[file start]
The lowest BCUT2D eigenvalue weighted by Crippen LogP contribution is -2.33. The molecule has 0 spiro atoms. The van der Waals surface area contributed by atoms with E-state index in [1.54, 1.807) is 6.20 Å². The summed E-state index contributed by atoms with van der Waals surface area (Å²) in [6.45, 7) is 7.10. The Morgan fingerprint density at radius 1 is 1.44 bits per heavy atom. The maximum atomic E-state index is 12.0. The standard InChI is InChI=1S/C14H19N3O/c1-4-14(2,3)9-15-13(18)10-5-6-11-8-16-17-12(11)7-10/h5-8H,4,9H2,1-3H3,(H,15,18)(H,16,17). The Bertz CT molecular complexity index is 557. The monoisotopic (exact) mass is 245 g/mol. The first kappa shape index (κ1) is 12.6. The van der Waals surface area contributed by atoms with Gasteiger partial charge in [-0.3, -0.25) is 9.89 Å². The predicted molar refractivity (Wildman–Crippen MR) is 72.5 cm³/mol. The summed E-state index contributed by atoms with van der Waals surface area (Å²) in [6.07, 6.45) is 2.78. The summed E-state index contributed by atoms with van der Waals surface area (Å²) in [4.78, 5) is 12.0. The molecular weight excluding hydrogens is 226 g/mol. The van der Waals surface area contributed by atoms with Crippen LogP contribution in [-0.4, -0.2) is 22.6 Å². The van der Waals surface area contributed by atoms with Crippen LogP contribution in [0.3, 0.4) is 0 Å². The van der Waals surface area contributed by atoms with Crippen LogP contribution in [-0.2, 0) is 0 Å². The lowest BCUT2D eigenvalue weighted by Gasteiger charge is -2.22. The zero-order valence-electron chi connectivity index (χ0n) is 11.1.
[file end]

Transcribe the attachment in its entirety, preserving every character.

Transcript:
The lowest BCUT2D eigenvalue weighted by Crippen LogP contribution is -2.33. The molecule has 0 spiro atoms. The van der Waals surface area contributed by atoms with E-state index in [1.54, 1.807) is 6.20 Å². The summed E-state index contributed by atoms with van der Waals surface area (Å²) in [6.45, 7) is 7.10. The Morgan fingerprint density at radius 1 is 1.44 bits per heavy atom. The maximum atomic E-state index is 12.0. The standard InChI is InChI=1S/C14H19N3O/c1-4-14(2,3)9-15-13(18)10-5-6-11-8-16-17-12(11)7-10/h5-8H,4,9H2,1-3H3,(H,15,18)(H,16,17). The Bertz CT molecular complexity index is 557. The monoisotopic (exact) mass is 245 g/mol. The first kappa shape index (κ1) is 12.6. The van der Waals surface area contributed by atoms with Gasteiger partial charge in [-0.3, -0.25) is 9.89 Å². The predicted molar refractivity (Wildman–Crippen MR) is 72.5 cm³/mol. The summed E-state index contributed by atoms with van der Waals surface area (Å²) in [6.07, 6.45) is 2.78. The summed E-state index contributed by atoms with van der Waals surface area (Å²) in [4.78, 5) is 12.0. The molecular weight excluding hydrogens is 226 g/mol. The van der Waals surface area contributed by atoms with Crippen LogP contribution in [-0.4, -0.2) is 22.6 Å². The van der Waals surface area contributed by atoms with Crippen LogP contribution in [0.3, 0.4) is 0 Å². The van der Waals surface area contributed by atoms with Crippen LogP contribution in [-0.2, 0) is 0 Å². The lowest BCUT2D eigenvalue weighted by Gasteiger charge is -2.22. The zero-order valence-electron chi connectivity index (χ0n) is 11.1.